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FASEB J. 2005 Nov;19(13):1914-6. Epub 2005 Sep 19.

Preconditioning of primary human endothelial cells with inflammatory mediators alters the "set point" of the cell.

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The Center for Vascular Biology Research and Division of Molecular and Vascular Medicine, Beth Israel Deaconess Medical Center, Boston MA 02215, USA.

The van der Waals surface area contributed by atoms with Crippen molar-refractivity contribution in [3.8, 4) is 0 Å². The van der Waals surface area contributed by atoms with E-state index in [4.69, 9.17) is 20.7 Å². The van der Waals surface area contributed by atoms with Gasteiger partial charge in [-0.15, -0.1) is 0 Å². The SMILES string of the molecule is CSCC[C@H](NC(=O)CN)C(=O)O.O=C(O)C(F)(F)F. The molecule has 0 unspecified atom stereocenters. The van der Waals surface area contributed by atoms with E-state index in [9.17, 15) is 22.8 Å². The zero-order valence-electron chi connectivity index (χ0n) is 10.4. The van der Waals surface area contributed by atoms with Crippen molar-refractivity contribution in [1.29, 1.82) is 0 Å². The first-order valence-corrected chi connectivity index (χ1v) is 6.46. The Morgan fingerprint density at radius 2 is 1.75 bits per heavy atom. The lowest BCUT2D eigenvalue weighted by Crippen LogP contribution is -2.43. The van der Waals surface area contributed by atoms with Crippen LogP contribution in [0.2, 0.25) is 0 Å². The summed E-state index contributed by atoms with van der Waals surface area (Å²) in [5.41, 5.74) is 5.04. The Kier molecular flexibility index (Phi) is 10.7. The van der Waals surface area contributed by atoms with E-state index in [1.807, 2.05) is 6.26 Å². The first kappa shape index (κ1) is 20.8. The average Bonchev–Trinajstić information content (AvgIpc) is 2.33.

Endothelial cells are highly sensitive to changes in the extracellular milieu. Sepsis results in activation of inflammatory and coagulation pathways. We hypothesized that sepsis-associated mediators may alter the response capacity (so-called "set point") of endothelial cells. Human umbilical vein endothelial cells (HUVEC) were preincubated in the presence or absence of tumor necrosis factor (TNF)-alpha, lipopolysaccharide (LPS), hypoxia, hyperthermia, and/or high glucose; treated with or without thrombin for 4 h; and then processed for RNase protection assays of selected activation markers. Priming with TNF-alpha and LPS significantly inhibited thrombin-mediated induction of vascular cell adhesion molecule-1, intercellular adhesion molecule-1, tissue factor, and E-selectin, but not platelet-derived growth factor-A or CD44. In electrophoretic mobility shift assays, thrombin-treated HUVEC demonstrated inducible binding of p65 NF-kappaB, an effect that was significantly blunted by pretreatment of cells with TNF-alpha and LPS. Consistent with these results, TNF-alpha and LPS attenuated the effect of thrombin on IkappaB phosphorylation, total cytoplasmic IkappaB, and nuclear translocation of p65 NF-kappaB. The inhibitory effect of TNF-alpha on thrombin signaling persisted for up to 24 h following removal of the cytokine. Taken together, these data suggest that inflammatory mediators prime endothelial cells to modulate subsequent thrombin response.

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